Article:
Abundant in flavonols and flavanones, tea and citrus fruits and juices associate with a lower risk of developing ovarian cancer.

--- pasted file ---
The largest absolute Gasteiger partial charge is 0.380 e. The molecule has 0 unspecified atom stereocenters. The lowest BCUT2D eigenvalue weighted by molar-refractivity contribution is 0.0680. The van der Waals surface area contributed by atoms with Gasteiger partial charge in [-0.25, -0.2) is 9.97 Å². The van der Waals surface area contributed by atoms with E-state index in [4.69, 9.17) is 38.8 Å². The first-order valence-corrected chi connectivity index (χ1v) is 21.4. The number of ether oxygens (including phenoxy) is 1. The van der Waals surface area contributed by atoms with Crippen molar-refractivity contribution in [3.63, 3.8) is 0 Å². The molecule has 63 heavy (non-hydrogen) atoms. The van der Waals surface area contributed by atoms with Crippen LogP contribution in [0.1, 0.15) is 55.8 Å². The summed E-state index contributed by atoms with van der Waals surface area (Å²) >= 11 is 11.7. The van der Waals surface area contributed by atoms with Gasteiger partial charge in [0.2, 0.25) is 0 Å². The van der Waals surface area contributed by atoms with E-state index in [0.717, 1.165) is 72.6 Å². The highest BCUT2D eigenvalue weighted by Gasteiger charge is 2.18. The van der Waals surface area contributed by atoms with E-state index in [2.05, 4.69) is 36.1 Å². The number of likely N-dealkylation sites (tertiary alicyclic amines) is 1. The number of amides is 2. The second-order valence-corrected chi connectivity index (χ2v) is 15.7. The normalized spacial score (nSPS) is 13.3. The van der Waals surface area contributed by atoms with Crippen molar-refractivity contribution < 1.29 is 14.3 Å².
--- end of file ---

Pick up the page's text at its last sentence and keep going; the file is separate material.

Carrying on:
In the United States, about 20,000 women are diagnosed with ovarian cancer each year, and globally, the disease is the fifth-leading cause of cancer death among women. Aedin Cassidy, from the University of East Anglia (United Kingdom), and colleagues analyzed data collected on 171,940 study subjects enrolled in the Nurses' Health Study and Nurses' Health Study II, examining associations between intakes of total flavonoids and their subclasses (flavanones, flavonols, anthocyanins, flavan-3-ols, flavones, and polymeric flavonoids) and risk of ovarian cancer Food surveys were collected from subjects every 4 years. During 16-22 years of follow-up, 723 cases of ovarian cancer were confirmed through medical records. Data analysis revealed that those participants who consumed food and drinks high in flavonols (found in tea, red wine, apples and grapes) and flavanones (found in citrus fruit and juices) were less likely to develop the disease. In particular, just a couple of cups of black tea every day was associated with a 31% reduction in risk. The study authors conclude that: “Higher intakes of flavonols and flavanones as well as black tea consumption may be associated with lower risk of ovarian cancer."
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